"Lord Potter," Loughty began, "I would like to first thank you for taking the time to speak with me. I understand you are still recovering from a very harrowing experience and that you have many other matters you must attend to."

"You are welcome, but I ask you keep this interview short. I do have other matters to attend to. A funeral, as you may have guessed," he said, gesturing towards the white robes with his good hand.

"Of course, of course. Let me ask, how are you? There are rumors that you had been seriously injured during the attack."

"I took a curse to the arm, as well as some bumps and bruises... magical exhaustion."

"Anything permanent?"

Harry's left arm twitched involuntarily.

"It's too early to say. I suspect I'll have another scar or two to tell my children about. I got off lightly, considering..."

Loughty nodded sympathetically.

"You lost friends during the attack."

There was no question, so Harry didn't answer. Of course he had lost friends, but even if he hadn't been close to those who had died, he couldn't be expected not to grieve. They had all been growing up together in Hogwarts.

"There were fourteen deaths that occurred inside the castle itself that night," the reporter continued. "Nine of them were students, three teachers, and two Sentinels. Any you were particularly close to?"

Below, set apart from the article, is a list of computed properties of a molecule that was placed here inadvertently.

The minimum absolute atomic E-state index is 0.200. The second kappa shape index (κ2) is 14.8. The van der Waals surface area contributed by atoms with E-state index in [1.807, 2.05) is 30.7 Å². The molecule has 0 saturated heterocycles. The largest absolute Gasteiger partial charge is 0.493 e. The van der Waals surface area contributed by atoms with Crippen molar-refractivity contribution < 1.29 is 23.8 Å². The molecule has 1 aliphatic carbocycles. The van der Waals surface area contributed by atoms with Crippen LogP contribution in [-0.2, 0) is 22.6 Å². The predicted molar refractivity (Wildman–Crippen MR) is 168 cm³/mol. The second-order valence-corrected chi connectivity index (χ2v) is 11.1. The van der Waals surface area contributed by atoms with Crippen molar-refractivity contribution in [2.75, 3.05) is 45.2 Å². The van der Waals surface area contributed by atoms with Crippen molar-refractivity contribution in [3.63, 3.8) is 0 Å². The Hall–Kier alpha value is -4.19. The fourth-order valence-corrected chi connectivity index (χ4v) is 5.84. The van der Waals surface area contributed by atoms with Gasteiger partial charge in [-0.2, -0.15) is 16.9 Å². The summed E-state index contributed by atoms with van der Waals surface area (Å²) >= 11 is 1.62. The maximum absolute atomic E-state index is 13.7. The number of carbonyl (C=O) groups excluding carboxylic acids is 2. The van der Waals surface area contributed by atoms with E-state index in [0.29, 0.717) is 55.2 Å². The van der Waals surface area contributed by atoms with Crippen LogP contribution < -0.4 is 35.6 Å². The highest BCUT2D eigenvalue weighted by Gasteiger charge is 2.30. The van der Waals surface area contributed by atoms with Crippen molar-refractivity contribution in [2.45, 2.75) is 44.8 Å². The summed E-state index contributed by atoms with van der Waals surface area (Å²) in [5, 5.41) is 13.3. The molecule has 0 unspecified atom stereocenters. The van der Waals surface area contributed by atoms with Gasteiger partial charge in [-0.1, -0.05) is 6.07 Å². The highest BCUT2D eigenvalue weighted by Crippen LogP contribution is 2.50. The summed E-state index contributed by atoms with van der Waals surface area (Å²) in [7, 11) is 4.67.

"All of those who died at Hogwarts... all of those deaths hurt, but yes, one in particular I feel... more keenly than the rest."

He did not say the name. It felt disrespectful to the others to elevate one death among the many, and he doubted it would have comforted the boy's family any to have known it. Allbright... Timothy Allbright, who had lived up to his surname in all his luminosity of spirit, had died in western corridor while covering the retreat of his classmates. Harry had mentored him in Dueling Club, watched him grow from a timid first year barely able to cast a Shield Charm to a confident, competent duelist in the span of three years. Out of all the Duelists, Allbright had been the one he was most proud of. There was talk that the boy was going to be a Prefect next year.

But he was gone now. Gone like Larousse. Like Brennan. Like Lucius. Like thirteen other witches and wizards who Fate had not favored that night. Professor Slughorn, who had still spoken to him sometimes of his mother with genuine fondness, and Professor Vector, who would never get to finish that paper they had worked on together. Burrows and Underhill, honorable men both, gone before he could either hate them or forgive them. Amanda Tott, Hufflepuff prefect, who led Harry's study group in Herbology but couldn't grow weeds herself.